What would cheap grace look like?

…The younger brother came to himself and said, ‘My dad’s an old softy.  I reckon if I returned looking sufficiently contrite he’d bail me out.  It’s worth a try anyway.’ he reasoned. 

And so he rose and made the journey back to his father rehearsing his sorry-spiel along the way.  ‘Father, my father.  I know I messed up.  I know I don’t deserve anything from you.  You’d be well within your rights to shun me forever.  But, father, my father,  I’m throwing myself on your mercy.  Here I am, your son – and I know you’re a good dad – will you help me out?’ 

By the time he got to his father’s house his speech was pitch-perfect.  He rang the door-bell and waited.  Eventually he heard his father’s shuffling steps, then the locks turning in the door, one after the other – four in all.  At last it creaked open a crack and the old man squinted up at his son. 

‘Father, my father.  I know I messed up.  I know I don’t deserve anything…’ began the prodigal.  The father’s look began to thaw.  The speech was good.  Perhaps the best yet.  By the end the old man couldn’t help but blurt out, ‘Ah my son!  You certainly know how to tug at my heart strings.  What can I do for you?’ 

The son took a moment to congratulate himself on such powers of persuasion.  ‘Well, father,’ he said, ‘wild living ain’t cheap!  And Lord knows how I’m going to afford my ticket back to the far country…’

‘Far country?  You want to go back?’ asked the father, his face falling.

‘Well just for now.  Unfinished business you see.  But I’m definitely planning on returning…’

‘…Because, son, you know there’s always room for you here…’

‘Yes, sure. Absolutely dad.  And I know I’ll be returning.  Probably quite often.  But there’s things I need to do and, well, I need your help.’

‘How much?’

‘Well there’s the ticket.  Then I need the deposit on a new place.  I’ve found the perfect pad – downtown, the ladies love it.  But that’s another thing,’ he said chuckling, ‘they sure are expensive those women!’

‘How much?’ he asked again.

‘It’s hard to put a figure you know dad, it could be anything.’

They looked at each other for a minute.  The father broke the silence.

‘Blank cheque then?’

‘Blank cheque would be great!  Yeah thanks.  Phew.  You’re a real life-saver dad.  Wow.  I’d hug you, but I’m a bit smelly from the pigs.  Speaking of which, do you have any food?  Ham sandwich maybe?’

‘Ham sandwich??  Look, come inside.  I’ll kill the fattened calf.  Tonight we’ll feast!’

‘Gosh, dad.  That’s sweet but I really don’t have time.  Listen, I’ll just grab something from drive thru.  The cheque’s fine.  And, now that I think of it, don’t make it out to the family name.  I’ve changed it.  Yeah, too many people were associating me with you and… well.  You know…’

Within five minutes the younger son was heading back down the drive.  He spotted his brother in the field and, holding the cheque aloft, called out.  “Ciao bro’!  Enjoy the slaving!”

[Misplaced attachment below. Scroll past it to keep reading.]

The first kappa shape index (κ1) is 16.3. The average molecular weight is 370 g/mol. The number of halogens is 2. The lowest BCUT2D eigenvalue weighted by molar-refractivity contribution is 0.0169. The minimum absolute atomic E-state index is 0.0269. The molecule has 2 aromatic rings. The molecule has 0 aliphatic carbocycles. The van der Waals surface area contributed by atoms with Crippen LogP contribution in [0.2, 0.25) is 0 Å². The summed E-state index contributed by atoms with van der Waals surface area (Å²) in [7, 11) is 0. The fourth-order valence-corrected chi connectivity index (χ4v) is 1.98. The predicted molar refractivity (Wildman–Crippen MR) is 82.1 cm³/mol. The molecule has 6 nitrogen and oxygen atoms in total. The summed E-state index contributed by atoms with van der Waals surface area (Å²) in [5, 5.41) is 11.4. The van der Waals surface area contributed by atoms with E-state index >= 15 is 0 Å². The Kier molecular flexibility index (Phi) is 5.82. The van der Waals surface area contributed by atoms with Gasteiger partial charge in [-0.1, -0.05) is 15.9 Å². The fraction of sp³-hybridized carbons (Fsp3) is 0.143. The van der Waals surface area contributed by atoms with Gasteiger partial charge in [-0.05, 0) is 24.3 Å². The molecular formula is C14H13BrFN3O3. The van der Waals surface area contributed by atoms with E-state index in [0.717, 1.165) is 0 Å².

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Posted on by Glen in gospel, grace, parables, pastoral theology

About Glen

I'm a preacher in Eastbourne, married to Emma.

6 Responses to What would cheap grace look like?

  1. codepoke

    Yeah, this is amusing. And it’s definitely cheap grace. And it helps draw the distinction between grace and license. I find myself in a position to offer someone cheap grace right now, though, and it’s really hard to know where that line is in real life. This helps a little.

    One of my favorite commercials of all time showed a list of symptoms a troubled teen might exhibit. Shortly thereafter it showed a list of symptoms a normal teenager might exhibit. Needless to say, they were identical. After the two lists the commercial just said, “You may need help telling the difference.”

    In real life, it’s hard to tell what’s “enabling” and what’s “redeeming.” If the son ran up some debts in far-away land, but wants to come live at home now, what’s enabling? When you just want to cry, will the real “valuable lesson” please stand up?

    It’s easier to hear the Spirit in a book than flesh. Thanks for helping.

  2. timothycairns

    I am in the middle of a five week series on Luke 15 in adult Sunday School – would you mind if I printed this out and gave it to the class on Sunday?

    it actually is a great way of putting what we were discussing last Sunday. So it will be a great review for the start of the class. I will properly attribute you and give them the web address!!

    This is a really imaginative thought

  3. glenscriv

    Hi Code,

    yes there are times when Jesus leaves us in our mess but times like Luke 15 where He embraces to redeem. We need the wisdom of Christ to know. I guess the only thing this re-telling highlights is that embracing is not the same as ‘enabling’. The grace of Jesus is not the ‘blank check’ variety, it’s too free and all-embracing for that! I’ll pray for wisdom about this situation.

  4. glenscriv

    Hi Tim,

    Of course you can use and you don’t need to attribute. Might even inspire some of them to write their own alternative endings. I was thinking of making this a series: In one the father’s sitting in a rocking chair on the porch, polishing his shot-gun. In another they sit down with a calculator and figure out a repayment scheme. There’s lots of ways of the story finishing. What I keep finding so remarkable is that the parable gives us the most free and full forgiveness married with the most complete and all-encompassing claim upon him. Hope the class goes really well.

  5. timothycairns

    Thanks Glen – those are some really good ideas!

  6. Pingback: A thousand posts in a thousand words « Christ the Truth

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